The University of California has suspended its junior year abroad program in Israel and is recalling its 27 remaining students there, though not all are heeding the call.
Citing "dramatically escalating violence" in the region, UC made the recall official on Thursday, April 11 for its students enrolled mainly at the Hebrew University in Jerusalem and Tel Aviv University.
An additional 28 UC students, who had enrolled at the Israeli universities last fall, have already returned because they had completed the semester or for personal reasons.
The decision applies to students from all nine UC campuses, although the bulk of the recalled students are from the campuses at Berkeley, Santa Barbara and San Diego.
Jennifer Dekel, one of three UCLA students in Israel, told the campus paper, The Daily Bruin, that she was staying put.
"I have decided to remain in Israel and I am deeply disappointed in EAP's [Education Abroad Program] decision. I do not believe that it is anyone else's position to decide for me whether or not I feel safe living here," Dekel wrote in an e-mail to The Daily Bruin.
Another UCLA student, Robbie Hurwitz, said that he had not yet decided whether to leave or stay. UC spokesman Hanan Eisenman said that he did not know at this point how many other students would decide to stay in Israel.
Although UC will make every effort to smooth the way for students who are returning in the middle of the spring semester, those deciding to stay would have to enroll on their own at their Israeli institutions, renegotiate academic credits with their home campus and risk some financial aid, Eisenman said.
UC will reevaluate the situation in the fall and in the meanwhile, leave its administrative infrastructure in Israel in place, Eisenman said.
He added that UC had consulted with unspecified Jewish community leaders before deciding on the suspension.
Gia Daniller, director of government relations and legislative affairs for the Jewish Community Relations Council in San Francisco, who has been the chief liaison with the state's academic institutions, said there had been no formal consultation with UC officials, but that there was no intention to protest the university decision.
"Our main concern is that whether the students stay or come home, they should not be penalized academically or financially, whatever their decisions," Daniller said. USC does not have a formal program in Israel but assists students who enroll on their own at the Hebrew University or Tel Aviv University, said study abroad adviser Peter Hilton.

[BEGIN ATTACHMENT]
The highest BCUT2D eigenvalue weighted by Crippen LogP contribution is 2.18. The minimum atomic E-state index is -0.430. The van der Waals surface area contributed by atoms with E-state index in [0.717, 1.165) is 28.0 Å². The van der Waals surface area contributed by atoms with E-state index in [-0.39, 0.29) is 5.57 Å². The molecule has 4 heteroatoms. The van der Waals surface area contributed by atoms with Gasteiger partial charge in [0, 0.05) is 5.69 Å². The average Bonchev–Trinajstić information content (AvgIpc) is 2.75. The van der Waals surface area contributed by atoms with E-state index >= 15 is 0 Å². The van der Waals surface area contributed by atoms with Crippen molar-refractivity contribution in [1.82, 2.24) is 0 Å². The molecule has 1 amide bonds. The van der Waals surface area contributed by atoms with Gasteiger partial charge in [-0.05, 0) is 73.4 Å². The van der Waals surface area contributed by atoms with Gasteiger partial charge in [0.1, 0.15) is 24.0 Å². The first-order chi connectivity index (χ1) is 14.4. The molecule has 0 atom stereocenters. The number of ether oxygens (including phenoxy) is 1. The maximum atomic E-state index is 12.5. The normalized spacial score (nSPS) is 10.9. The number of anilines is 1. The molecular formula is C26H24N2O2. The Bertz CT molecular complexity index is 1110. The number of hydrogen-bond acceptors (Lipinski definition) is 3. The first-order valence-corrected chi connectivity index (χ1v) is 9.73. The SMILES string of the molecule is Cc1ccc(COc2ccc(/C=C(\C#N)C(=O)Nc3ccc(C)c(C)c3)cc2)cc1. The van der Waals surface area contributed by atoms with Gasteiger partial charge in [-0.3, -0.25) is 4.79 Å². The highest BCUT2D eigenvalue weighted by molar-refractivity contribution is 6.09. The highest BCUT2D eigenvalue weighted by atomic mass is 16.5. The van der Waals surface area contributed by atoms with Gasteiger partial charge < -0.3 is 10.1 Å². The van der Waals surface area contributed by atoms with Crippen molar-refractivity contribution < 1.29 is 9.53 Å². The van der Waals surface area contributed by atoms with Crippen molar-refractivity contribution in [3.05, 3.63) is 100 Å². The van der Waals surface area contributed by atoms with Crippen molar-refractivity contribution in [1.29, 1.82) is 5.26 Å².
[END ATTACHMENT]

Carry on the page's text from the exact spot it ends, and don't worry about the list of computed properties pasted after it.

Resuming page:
Four USC students were studying in Israel during the 2001 spring semester. However, all had returned and none were in the pipeline when USC suspended the program in August of last year.
The only California university, and certainly the only public one, to continue its program in Israel at this point is the 23-campus California State University (Cal State).
While Cal State is evaluating the situation on a daily basis, at the time of the interview, two of its students and their American faculty adviser were remaining at the University of Haifa, said Leo Van Cleve, director of international programs at Cal State headquarters in Long Beach.
There is some irony in the continuing presence in Israel of Cal State, since it was the first to suspend its program and recall its students in October 2000.
Under heavy pressure by the Jewish Public Affairs Committee of California, the university reversed its stand, with the provision that its students would study only in the "safer" city of Haifa, but not in Jerusalem or Tel Aviv.
However, even disregarding conditions in Israel, it "would be difficult to justify continuing the program" without a substantial increase of participants over the two students now enrolled in Haifa, Van Cleve said.
The University of Colorado and the University of Washington have also suspended their Israel programs, the Los Angeles Times reported, while the Brandeis University program remains in place.